# # #

"I used to be father of the chapel," Irene confided as she hurried along the dim-lit concrete corridor. For a woman in her 90s, she was remarkably quick on her feet.

"The what?" I said.

"In the print union, it's what we called the branch secretary."

The A to Z, all dog-eared pages and Sellotaped covers, had all but fallen apart. I tore a page trying to zoom it.

Even I knew what that wasa human version of a workplace rights app.

"Oh," I said. "More than I need to know?"



She shot me a look as she turned a key in the lock of a steel door.

"Don't be daft, lad. Now put both hands to this and give it a push."

I set the briefcase down on the floor, and shoved. The hinges were well oiled, but the door was heavy. It swung open and I followed her in. Ancient fluorescents flickered on overhead. The chamber was large. What wasn't stacked with oil-drum-size rolls of paper and barrels of ink was occupied by a machine of blue-anodized steel with dials and rotary handles, alongside a row of cabinets. The air smelled of old concrete and oil.

The door clicked shut behind me.

"What is this?"

"A printing press," said Irene, scorn-fully.

"I mean, what is this place?"

"Part of the old Regional Seats of Government network. Mothballed and sold off. We bought it. Underground print shop, left over from the last Cold War."

"And now in use in the current one?"

"Something like that. D'you get here all right?"

"Yes, fine," I said, untruthfully.

Clarkson's map reference had taken me to a moorland crossroads. I'd tramped to the nearest lonely tree, where I'd found a tobacco tin so old it didn't have a health warning. Inside was a scrap of paper, with handwritten address and postcode. The A to Z, all dog-eared pages and Sellotaped covers, had all but fallen apart. I tore a page trying to zoom it.

Irene released a folding table from the wall, with a bang that echoed.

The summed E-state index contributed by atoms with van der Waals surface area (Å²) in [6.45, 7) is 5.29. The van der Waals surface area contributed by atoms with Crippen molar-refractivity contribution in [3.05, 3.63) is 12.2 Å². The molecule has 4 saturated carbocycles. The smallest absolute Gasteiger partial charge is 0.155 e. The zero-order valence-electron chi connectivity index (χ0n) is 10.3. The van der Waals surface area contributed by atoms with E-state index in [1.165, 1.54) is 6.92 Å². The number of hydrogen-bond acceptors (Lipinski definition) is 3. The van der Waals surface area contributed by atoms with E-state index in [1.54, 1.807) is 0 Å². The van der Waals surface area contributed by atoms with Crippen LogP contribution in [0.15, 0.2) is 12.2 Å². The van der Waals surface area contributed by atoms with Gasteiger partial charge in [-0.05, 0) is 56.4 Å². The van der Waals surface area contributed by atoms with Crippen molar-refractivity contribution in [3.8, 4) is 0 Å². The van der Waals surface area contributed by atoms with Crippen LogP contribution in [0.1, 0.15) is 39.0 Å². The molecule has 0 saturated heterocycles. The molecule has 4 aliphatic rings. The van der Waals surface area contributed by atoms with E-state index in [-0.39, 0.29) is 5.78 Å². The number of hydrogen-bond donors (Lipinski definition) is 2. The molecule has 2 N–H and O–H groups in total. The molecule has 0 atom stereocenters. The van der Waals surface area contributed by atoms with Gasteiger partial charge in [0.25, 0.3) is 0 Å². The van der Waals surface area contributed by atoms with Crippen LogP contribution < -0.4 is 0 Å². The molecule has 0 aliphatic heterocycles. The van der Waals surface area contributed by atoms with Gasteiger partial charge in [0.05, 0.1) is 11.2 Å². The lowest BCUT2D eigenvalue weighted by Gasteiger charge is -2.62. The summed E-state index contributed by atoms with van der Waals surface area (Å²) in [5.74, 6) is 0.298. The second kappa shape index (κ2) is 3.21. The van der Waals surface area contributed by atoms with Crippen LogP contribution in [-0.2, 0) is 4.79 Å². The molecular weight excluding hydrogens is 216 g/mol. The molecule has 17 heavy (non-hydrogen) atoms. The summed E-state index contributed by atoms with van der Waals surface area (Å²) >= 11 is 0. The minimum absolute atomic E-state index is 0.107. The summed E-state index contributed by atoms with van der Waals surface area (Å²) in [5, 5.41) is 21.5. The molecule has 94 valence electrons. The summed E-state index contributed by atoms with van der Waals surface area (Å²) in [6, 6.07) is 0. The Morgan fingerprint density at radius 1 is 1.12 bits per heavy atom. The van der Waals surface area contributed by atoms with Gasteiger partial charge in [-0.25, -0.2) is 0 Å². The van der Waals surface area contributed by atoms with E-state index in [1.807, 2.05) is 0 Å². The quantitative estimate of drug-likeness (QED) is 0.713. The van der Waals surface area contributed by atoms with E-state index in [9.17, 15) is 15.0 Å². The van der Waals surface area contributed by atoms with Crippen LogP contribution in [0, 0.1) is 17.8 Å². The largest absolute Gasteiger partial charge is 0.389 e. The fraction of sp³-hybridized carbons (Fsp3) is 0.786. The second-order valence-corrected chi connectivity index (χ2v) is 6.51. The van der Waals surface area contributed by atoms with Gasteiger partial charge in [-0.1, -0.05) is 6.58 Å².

"Now, lad," she said, "let's see what you've got."

I opened the briefcase and heaved out the two thick stacks of A4 that crammed it. Irene put on reading glasses and peered at a few sheets, tilting them this way and that.

"Typed on a typewriter," she said approvingly, "with handwritten corrections. This is the real thing all right." She indicated a corner in which an electric kettle and some mugs sat on an old chair. "Make yourself a cup of tea, and I'll go let the lads and lasses in."

The "lads and lasses" turned out to be four old men and two old women, who set about their work. Within two hours, the press was rolling.

It took me a little longer to understand what was going on.

A week later a woman I knew from the Party hammered on my door at an ungodly hour.

"Out," she said. "Station. Now."

Her car was overloaded with newspapers. She dropped me off at the station with a bundle to give away to anyone who would take a copy. At every station and shopping center in the country, others would be doing the same. We'd blanket the land with paperleaflets, newssheets, posters, placardswhose production and distribution owed nothing to the net.

I had a shock when I jumped out of the car. Our opponents had a team already at the station, handing out copies of their free newspaper. They'd had the same idea. Or we'd had a leak, our elaborate precautions all for naught.

My fury faded. It didn't matter. Now they had to fight us on the same groundand the ground was level.

We lost that election, but we got democracy back.

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Ken MacLeod ( is the author of 17 novels, from The Star Fraction (Orbit Books, London, 1995) to The Corporation Wars: Emergence (Orbit Books, London, 2018). He blogs at The Early Days of a Better Nation ( and tweets as @amendlocke.